The surplus of cash that central banks and corporations are holding could end up damaging the economy. The ECB is lending money to financial institutions that put it back into the ECB, which is a vicious circle and today Google could afford to buy a majority stake in Ireland and Microsoft could buy more than 50% of Singapore, which is immoral.

“While many economies seem to be finally rebounding since the 2008 crisis, we shouldn’t be complacent,” Bris said. “Too often we do not learn from history and do not act when faced with a crisis we know is imminent.”

What do you think?

   Use "anonymous" as my name    |   Alert me via email on new comments   |   

Banner

Today's Exclusives Today's Other Voices More Exclusives
Previous Opalesque Exclusives                                  
More Other Voices
Previous Other Voices                                               
Access Alternative Market Briefing


  • Top Forwarded
  • Top Tracked
  • Top Searched
  1. Commodities - Oil wreaking havoc on small-cap energy stocks sliding 36%[more]

    From Bloomberg.com: Owning almost anything in the U.S. stock market has been a losing proposition since September. Owning smaller energy companies has been a catastrophe. Hercules Offshore Inc. and Resolute Energy Corp. are among 19 oil-and-gas equities in the Russell 2000 Index that lost more than

  2. Investing - Hedge funds favor equity long/short, Strategic bond managers hedge against further high yield sell-off[more]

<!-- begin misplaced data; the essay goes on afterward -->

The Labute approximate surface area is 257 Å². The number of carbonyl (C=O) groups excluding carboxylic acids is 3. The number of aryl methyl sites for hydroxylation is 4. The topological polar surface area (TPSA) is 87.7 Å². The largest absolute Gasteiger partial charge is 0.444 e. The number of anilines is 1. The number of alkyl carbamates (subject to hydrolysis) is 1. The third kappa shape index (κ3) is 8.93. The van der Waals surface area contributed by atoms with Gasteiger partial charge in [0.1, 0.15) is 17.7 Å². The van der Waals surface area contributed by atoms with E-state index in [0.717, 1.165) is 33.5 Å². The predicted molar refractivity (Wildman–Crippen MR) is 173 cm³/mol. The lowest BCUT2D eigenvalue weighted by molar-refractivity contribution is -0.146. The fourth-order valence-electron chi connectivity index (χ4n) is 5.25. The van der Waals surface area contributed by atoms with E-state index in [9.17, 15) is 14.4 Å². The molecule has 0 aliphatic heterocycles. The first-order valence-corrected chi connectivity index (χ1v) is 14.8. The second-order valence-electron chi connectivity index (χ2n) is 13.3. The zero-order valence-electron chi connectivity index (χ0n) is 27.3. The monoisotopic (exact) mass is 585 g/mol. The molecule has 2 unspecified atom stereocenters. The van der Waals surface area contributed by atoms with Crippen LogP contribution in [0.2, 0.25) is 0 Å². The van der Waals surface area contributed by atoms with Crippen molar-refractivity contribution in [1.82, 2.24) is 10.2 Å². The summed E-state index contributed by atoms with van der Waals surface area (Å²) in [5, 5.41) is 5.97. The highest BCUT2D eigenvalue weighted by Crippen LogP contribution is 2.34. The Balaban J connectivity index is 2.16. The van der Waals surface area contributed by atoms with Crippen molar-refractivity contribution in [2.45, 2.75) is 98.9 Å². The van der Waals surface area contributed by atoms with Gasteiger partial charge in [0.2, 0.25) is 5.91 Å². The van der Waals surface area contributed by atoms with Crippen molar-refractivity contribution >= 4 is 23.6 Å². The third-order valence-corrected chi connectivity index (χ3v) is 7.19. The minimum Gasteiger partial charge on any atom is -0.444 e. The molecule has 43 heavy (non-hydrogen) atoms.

Hedge funds favor equity long/short From Securitieslendingtimes.com: Equity long/short strategies will generate good returns for hedge funds in the future, according to a panel at this year’s Risk Management Association Conference on Securities Lending in Naples, Florida. Panellists Sand

  3. Legal - Ex-hedge fund analyst weeps as judge hands down 5 year sentence, Former Columbus investment manager Steven P. Moore indicted on theft charges, SEBI confirms ban for Hong Kong hedge fund, SEC announces enforcement action against compliance officer[more]

    Ex-hedge fund analyst weeps as judge hands down 5 year sentence From Hereisthecity.com: An ex-hedge fund analyst was sentenced to 5 years in prison for his role in insider-trading scheme. The New York Post reports that former hedge fund analyst Matthew Teeple was sentenced Thursday to fiv

  4. Goldman in talks to acquire IndexIQ[more]

    From Bloomberg.com: Can Goldman Sachs put ETF investors on a liquid diet? Goldman is in talks to acquire IndexIQ, Reuters has reported. Index IQ is a small exchange-traded-fund firm known mostly for products that replicate hedge fund strategies, called "liquid alternative" ETFs. While IndexIQ has 11

  5. Other Voices: CALPERS dilemma should be a warning to hedge funds wanting institutional investors[more]

    From Ian Hamilton, founder of IDS Group. A quick comment on the CALPERS’ disinvestment from the hedge fund market and the jitters it is causing. Pension Funds should not be sheep and follow CALPERS’ decision as the issues that CALPERS has with hedge fund investments are in many ways unique t